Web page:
T Nation

Starting a Strict Transformation

Hi everyone. I’ve weight lifted and been active before but I always stop because of nagging injuries or lack of motivation. This time I’ve been at it with great results for about three months but I know I can do better, so I want to start a hardcore diet/lifting program. If you can take a look at what I’m considering and offer some suggestions that would be awesome.

Stats: 21 yrs old, 5’11", ~188 lbs, i estimate around 20-25 % BF but I don’t know for sure. My goal in the short term is to lose the fat down to at most 14% while maintaining as much muscle as possible. also, as a beginner I understand that I’ll be able to build strength due to beginner gains, but you can school me on that. If a slower, steadier cut can help me lose fat while maintaining as much muscle and strength as possible, I’d rather do that. Here is my workout plan I’m thinking of, but I have some questions…
Monday: Legs
Leg Press ( I have trouble with squats due to some injuries)
Leg curls
Lunges
calf Raises

Tuesday: chest and triceps
bench press
incline dumbbell press
tricep pull down
skull crushers

Wednesday: Back and Biceps
Lat Pull Down (again, left elbow problem prevents me from doing pull ups)
Vbar cable row
Up Right Row
Bent Over Dumbbell Row
Barbell curl
Forearm curl

Thursday: Shoulders
Military Press
Lateral Dumbbell Raises
Front Raises
Rear Delt Fly

Now, heres the issue I have with cardio: I’ve heard that doing steady state cardio is best for losing fat while keeping muscle, but a lot of people also say that HIIT should be done all the time and doesn’t hurt muscle/strength maintenance or gains.

This latest article I read ( http://www.T-Nation.com/free_online_article/sports_body_training_performance_diet_mass/shredded_at_last_1le ) says that both should be done, but I think this article is describing what to do for fat loss without regard to keeping strength/muscle. So my plan right now is to add HIIT on Friday and Sunday. the article advocates doing SS cardio right after lifting before the PWO shake. this doesn’t seem right, it would be robbing my muscles of nutrients, no? So i need advice on when to do cardio and what sort to do. Also, i need advice on the diet side of things. This is what I’m considering right now:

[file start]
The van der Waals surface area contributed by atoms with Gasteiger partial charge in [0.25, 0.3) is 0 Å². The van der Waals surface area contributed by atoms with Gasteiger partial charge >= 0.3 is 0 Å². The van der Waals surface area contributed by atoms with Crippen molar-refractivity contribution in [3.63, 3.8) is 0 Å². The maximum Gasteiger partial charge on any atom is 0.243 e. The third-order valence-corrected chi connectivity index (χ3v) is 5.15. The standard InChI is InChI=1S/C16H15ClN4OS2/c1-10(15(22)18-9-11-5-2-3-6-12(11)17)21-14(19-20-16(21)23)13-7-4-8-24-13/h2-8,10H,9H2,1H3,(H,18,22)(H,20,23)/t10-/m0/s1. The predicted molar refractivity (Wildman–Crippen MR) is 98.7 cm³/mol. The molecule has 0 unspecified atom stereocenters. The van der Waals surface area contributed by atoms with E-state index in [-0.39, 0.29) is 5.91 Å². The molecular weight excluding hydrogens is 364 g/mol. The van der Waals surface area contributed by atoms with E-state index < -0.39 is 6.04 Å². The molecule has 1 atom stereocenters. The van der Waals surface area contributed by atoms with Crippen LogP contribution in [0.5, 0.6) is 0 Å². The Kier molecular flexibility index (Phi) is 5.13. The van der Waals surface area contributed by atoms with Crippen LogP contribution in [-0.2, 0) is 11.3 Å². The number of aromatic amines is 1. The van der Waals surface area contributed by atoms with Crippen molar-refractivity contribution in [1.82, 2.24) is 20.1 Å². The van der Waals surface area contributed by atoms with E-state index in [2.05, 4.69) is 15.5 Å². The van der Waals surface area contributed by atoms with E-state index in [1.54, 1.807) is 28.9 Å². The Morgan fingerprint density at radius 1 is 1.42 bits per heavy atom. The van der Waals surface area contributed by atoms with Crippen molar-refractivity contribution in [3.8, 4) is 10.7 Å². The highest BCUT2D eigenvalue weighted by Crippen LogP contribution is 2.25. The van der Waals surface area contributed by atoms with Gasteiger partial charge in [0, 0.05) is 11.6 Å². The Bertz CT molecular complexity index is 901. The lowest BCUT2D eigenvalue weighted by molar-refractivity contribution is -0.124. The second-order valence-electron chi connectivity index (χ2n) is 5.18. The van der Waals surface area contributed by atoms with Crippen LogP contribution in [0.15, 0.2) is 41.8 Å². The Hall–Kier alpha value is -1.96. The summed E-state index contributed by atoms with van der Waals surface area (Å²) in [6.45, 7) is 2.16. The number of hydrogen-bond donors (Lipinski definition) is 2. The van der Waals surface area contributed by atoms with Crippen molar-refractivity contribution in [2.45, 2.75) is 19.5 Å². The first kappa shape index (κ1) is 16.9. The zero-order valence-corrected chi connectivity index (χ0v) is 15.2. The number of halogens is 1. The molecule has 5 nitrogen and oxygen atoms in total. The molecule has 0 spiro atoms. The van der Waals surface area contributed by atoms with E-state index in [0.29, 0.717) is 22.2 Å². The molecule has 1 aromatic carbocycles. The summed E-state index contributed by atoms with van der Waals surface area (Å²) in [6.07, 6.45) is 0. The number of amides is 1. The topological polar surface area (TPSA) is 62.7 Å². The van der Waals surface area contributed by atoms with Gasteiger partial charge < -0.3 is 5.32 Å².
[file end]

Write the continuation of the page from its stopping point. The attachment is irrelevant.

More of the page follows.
for my size and weight and my goal of losing fat, I think I need something like
2400 calories a day, ~190+ grams of protein, ~210+ grams of carbs, ~40 grams of fat

10 AM Whey Protein Shake, Multivitamin, omega 3
1 PM grilled chicken w/ a wrap or chicken and whole wheat pasta
430 PM grilled chicken and pasta, chicken on whole wheat bread or tuna
6 PM pwo shake, protein + dextrose
9 PM chicken and pasta, rice etc
11 PM cottage cheese / tuna

does this diet seem alright? any alterations I should make? I don’t feel like carb cycling right now though I do eat more on heavy lift days on occassion. Sorry for the long post, hope i get some good advice.

First, welcome to the Nation.

Second, if you haven’t read the stickies at the top of the beginner forum, put that on your ‘to-do’ list. It’ll answer a bunch of questions you don’t know you have yet.

Your diet looks about right. I’d drop some of the carbs and replace them with healthy fats (extra virgin olive oil, avocado, flax meal, things like that), because fats don’t raise your insulin levels (carbs do), and that can increase your fat loss by keeping you in a fat-burning state.